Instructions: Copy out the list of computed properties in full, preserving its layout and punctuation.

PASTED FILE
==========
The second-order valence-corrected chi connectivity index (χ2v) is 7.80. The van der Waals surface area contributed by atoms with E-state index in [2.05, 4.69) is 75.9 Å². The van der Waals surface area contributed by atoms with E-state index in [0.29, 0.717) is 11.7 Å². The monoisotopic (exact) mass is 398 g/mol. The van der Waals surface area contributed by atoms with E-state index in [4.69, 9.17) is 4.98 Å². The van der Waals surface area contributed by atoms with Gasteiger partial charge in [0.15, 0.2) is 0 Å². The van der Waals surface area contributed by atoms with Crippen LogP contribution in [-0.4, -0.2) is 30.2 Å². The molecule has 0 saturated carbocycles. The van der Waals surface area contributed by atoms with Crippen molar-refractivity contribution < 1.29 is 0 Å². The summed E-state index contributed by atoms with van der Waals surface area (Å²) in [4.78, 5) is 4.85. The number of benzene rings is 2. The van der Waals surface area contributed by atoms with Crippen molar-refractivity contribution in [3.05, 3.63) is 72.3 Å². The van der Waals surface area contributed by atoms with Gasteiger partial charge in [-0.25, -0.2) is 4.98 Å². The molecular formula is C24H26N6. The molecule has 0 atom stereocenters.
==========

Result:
The second-order valence-corrected chi connectivity index (χ2v) is 7.80. The van der Waals surface area contributed by atoms with E-state index in [2.05, 4.69) is 75.9 Å². The van der Waals surface area contributed by atoms with E-state index in [0.29, 0.717) is 11.7 Å². The monoisotopic (exact) mass is 398 g/mol. The van der Waals surface area contributed by atoms with E-state index in [4.69, 9.17) is 4.98 Å². The van der Waals surface area contributed by atoms with Gasteiger partial charge in [0.15, 0.2) is 0 Å². The van der Waals surface area contributed by atoms with Crippen LogP contribution in [-0.4, -0.2) is 30.2 Å². The molecule has 0 saturated carbocycles. The van der Waals surface area contributed by atoms with Crippen molar-refractivity contribution < 1.29 is 0 Å². The summed E-state index contributed by atoms with van der Waals surface area (Å²) in [4.78, 5) is 4.85. The number of benzene rings is 2. The van der Waals surface area contributed by atoms with Crippen molar-refractivity contribution in [3.05, 3.63) is 72.3 Å². The van der Waals surface area contributed by atoms with Gasteiger partial charge in [-0.25, -0.2) is 4.98 Å². The molecular formula is C24H26N6. The molecule has 0 atom stereocenters.